BLITZER: Excellent reporting. Jim Sciutto, thank you very much for that.
Just ahead: The president thought John Bolton was a leaker. Did that do him in?
And we will break down CNN's exclusive new poll and why most Americans don't think the president deserves a second term.
BLITZER: We're following the breaking news on new turnover in the president's often changing national security team. Tonight, John Bolton is out as Mr. Trump's national security adviser after many policy and personality conflicts.
Let's bring in our analysts to discuss. David Swerdlick, the president, he tweeted he fired him because his, quote, services are no longer needed. Bolton a few minutes later insisted he resigned. What is this public display of animosity between the president and his now gone national security adviser suggest?
DAVID SWERDLICK, CNN POLITICAL COMMENTATOR: I think it suggests that it was always a bad idea to have, on the one hand, Ambassador Bolton, a guy who many people in Washington say he never met a one he didn't like, where the president who has a foreign policy that's neither can be described as hawkish nor dovish, it's not a Reaganite conservative U.N. foreign policy, it's not a Taft-Paleo conservative U.N. foreign policy. It's a mishmash of sort of big talk and chaos. This was always going to happen, I think, Wolf. It just happened today with a childish exchange of tweets.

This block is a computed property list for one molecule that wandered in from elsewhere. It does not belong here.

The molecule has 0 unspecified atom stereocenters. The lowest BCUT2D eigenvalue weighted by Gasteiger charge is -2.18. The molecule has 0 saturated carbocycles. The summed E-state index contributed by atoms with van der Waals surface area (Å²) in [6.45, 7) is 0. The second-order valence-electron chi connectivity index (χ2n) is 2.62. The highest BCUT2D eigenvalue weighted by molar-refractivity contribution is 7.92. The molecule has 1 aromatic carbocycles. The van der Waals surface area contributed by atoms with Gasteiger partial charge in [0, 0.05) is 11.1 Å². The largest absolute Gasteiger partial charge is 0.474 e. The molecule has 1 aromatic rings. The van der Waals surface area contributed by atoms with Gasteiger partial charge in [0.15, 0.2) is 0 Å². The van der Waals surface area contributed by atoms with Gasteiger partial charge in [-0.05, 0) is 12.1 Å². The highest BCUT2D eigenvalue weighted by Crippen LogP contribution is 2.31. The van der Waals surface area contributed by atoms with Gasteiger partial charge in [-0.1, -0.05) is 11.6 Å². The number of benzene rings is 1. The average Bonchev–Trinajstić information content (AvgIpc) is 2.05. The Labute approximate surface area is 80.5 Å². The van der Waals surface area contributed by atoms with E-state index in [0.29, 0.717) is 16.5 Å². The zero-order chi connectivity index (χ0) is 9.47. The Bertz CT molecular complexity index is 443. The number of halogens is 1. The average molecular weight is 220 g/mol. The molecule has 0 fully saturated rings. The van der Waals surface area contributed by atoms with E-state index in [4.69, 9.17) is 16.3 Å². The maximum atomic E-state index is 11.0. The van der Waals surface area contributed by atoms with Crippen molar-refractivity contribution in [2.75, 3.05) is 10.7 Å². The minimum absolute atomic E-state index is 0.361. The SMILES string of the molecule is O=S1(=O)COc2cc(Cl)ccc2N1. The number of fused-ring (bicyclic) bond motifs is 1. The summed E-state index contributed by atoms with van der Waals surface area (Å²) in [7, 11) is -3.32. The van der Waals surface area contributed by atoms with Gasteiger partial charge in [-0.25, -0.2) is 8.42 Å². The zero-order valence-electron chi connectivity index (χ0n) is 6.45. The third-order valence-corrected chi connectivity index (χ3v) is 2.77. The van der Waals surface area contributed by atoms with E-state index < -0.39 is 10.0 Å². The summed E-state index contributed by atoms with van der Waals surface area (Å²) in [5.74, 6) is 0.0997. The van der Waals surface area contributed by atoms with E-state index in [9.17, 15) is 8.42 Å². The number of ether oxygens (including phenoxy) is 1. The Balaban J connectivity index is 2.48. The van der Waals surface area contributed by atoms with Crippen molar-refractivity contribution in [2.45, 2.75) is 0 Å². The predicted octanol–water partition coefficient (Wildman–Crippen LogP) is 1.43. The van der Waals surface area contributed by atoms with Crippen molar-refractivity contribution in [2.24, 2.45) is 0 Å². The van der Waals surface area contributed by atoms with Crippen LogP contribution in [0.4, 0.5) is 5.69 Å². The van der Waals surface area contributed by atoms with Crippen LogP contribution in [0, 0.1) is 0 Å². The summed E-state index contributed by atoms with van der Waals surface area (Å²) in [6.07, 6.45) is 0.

BLITZER: You served, Samantha, on the National Security Council team during the Obama administration. You suggest that Bolton simply wasn't doing the core responsibilities he was supposed to achieve.
SAMANTHA VINOGRAD, CNN NATIONAL SECURITY ANALYST: That's right, Wolf. I was senior adviser to one national security adviser. And I can tell you, John Bolton was national security adviser in name only. He didn't perform some of the core functions of the job, the basic functions. For starters, he didn't run these key interagency meetings.
I had a vitamin D deficiency when I left the White House because we spent so much time in the situation room with no windows, no sunlight. His national security adviser was meeting with the cabinet, soliciting their views and making recommendations to the president. We know more about Bolton's personal views on issues than we know about actual meetings that he ran.
And, secondly, John Bolton, as national security adviser, had to have the ear of the president. He was put to pasture in Mongolia when President Trump met with Kim Jong-un. He was shut out of Oval Office meetings with North Korean officials. He clearly was not the person the president went to for national security advice.
BLITZER: The president over this many months, as you know, Rebecca, has been rather blunt in talking about his disagreements with Bolton. Listen to this.
(BEGIN VIDEO CLIP)